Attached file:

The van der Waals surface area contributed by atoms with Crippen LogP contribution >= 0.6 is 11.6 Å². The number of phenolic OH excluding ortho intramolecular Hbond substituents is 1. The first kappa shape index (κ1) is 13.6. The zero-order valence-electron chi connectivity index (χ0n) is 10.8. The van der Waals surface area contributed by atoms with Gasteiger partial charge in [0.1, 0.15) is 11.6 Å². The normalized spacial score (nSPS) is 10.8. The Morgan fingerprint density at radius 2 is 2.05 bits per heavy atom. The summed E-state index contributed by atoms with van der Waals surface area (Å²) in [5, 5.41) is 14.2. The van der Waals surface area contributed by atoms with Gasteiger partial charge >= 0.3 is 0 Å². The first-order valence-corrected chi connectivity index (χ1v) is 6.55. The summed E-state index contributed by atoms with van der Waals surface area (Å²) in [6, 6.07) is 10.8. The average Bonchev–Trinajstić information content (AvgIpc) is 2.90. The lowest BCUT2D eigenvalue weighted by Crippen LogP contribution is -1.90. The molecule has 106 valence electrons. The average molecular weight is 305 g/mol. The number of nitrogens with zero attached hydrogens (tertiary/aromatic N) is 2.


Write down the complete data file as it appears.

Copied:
The van der Waals surface area contributed by atoms with Crippen LogP contribution >= 0.6 is 11.6 Å². The number of phenolic OH excluding ortho intramolecular Hbond substituents is 1. The first kappa shape index (κ1) is 13.6. The zero-order valence-electron chi connectivity index (χ0n) is 10.8. The van der Waals surface area contributed by atoms with Gasteiger partial charge in [0.1, 0.15) is 11.6 Å². The normalized spacial score (nSPS) is 10.8. The Morgan fingerprint density at radius 2 is 2.05 bits per heavy atom. The summed E-state index contributed by atoms with van der Waals surface area (Å²) in [5, 5.41) is 14.2. The van der Waals surface area contributed by atoms with Gasteiger partial charge >= 0.3 is 0 Å². The first-order valence-corrected chi connectivity index (χ1v) is 6.55. The summed E-state index contributed by atoms with van der Waals surface area (Å²) in [6, 6.07) is 10.8. The average Bonchev–Trinajstić information content (AvgIpc) is 2.90. The lowest BCUT2D eigenvalue weighted by Crippen LogP contribution is -1.90. The molecule has 106 valence electrons. The average molecular weight is 305 g/mol. The number of nitrogens with zero attached hydrogens (tertiary/aromatic N) is 2.